20 Apr Choosing a Ridge Vent Material
In the house hosts review features and benefits of various ridge vent materials.
Max: I’m getting ready to re-roof my home soon and now I’m beginning to wonder about ridge vents for attic ventilation. My roof already has a slot in place up there for a ridge vent, but there are so many different kinds available now—some with shingles, others made from plastic or different metals. Is there a difference in how much air each kind lets in and out?
Jim: Obviously ventilation is very important to any attic. Let me provide some background so our listeners will better understand my answer to your question. When your attic is well ventilated you are adding to the life of your shingle roof and likely helping to lower your air conditioning bill. Ridge vents are considered static ventilation since they do not have any mechanical moving parts or require electrical or solar power to operate. For most of the roofs out there, the best place to install static ventilation is at the ridge.
The amount of air that a shingle-over-ridge vent and aluminum ridge vent move is not a big difference. While the most obvious difference between the two is aesthetic, they also differ in maintenance requirements. The shingle-over-ridge vent is a nicer, more consistent look compared to the aluminum vents, which are very susceptible to leaks further down the road because all of the fasteners are exposed–they go right through the surface of the vent and into the roof. To prevent leaks from happening around aluminum vent fasteners you have to use a sealant and then re-apply it as a part of your regular roof maintenance. When shingle-over-ridge vents are nailed into place, shingles are placed over top covering the nails with petroleum-based sealant in the overlap which does not require regular reapplication.
Some shingle-over-ridge vents are better than their standard counterparts and allow better ventilation. The better ones have a baffle system that keeps water from backing up into and leaking over the ridge into the attic. It basically serves as a dam that will keep water from getting in while allowing sufficient air flow. This is something you want to keep in mind when you’re shopping around for shingle-over-ridge vents; does it have a baffle system? You also want to make sure it has a nice, large opening and that the vent can be easily fastened. Some will even have marks exactly where to put the nail through for installation.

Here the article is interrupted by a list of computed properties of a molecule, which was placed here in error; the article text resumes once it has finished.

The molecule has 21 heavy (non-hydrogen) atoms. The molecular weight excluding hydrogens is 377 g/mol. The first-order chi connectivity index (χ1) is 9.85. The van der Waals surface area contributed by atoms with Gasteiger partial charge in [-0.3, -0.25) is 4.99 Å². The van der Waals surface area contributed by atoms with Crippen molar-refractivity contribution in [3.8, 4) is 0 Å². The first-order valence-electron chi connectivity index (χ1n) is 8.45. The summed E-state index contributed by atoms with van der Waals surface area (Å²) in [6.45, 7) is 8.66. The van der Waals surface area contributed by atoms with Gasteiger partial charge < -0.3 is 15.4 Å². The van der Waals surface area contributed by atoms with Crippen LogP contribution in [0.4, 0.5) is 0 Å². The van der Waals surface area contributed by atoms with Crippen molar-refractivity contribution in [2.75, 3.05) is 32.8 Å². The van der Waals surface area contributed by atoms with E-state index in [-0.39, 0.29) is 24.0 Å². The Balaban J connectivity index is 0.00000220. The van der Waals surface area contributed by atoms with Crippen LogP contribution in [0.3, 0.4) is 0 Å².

Jared: When you are looking into roof ventilation systems you’ll find that contractors often offer the same ventilation solution for every roof type and style because that’s what they’re familiar with. But not every roof is suited to the same ventilation system. For instance, depending on if it’s a hip style roof or if there are different levels to the roof, many times the ridge vent system won’t work properly to ventilate that space.
At Universal Roof & Contracting we examine each house individually, calculating how much ventilation is required to properly ventilate it, and we narrow down the options to the best solution for that particular home. I would say the most common, and often most effective, style of ventilation to the majority of homes out there is shingle over ridge vent, but it’s still not always the right solution for every house. Universal Roof & Contracting offers free estimates and roof inspections to find out what options are available to you. If you’re interested in scheduling one of our guys to come out and take look to see what ventilation system would be most effective for your home then contact us at 407-295-7403.
Max: Thank you so much. You’ve been a great help.
Jared: We appreciate your call, Max, and good luck with your project.
Listen Saturday mornings to “In the House with Ken & Jared”. Get more Home Tips and show info at the In the House website. For a free Electrical Inspection and a free estimate on your next Home Improvement Project, visit Universal Roof & Contracting or call now. Orlando: 407-295-7403 Jacksonville: 904-647-3907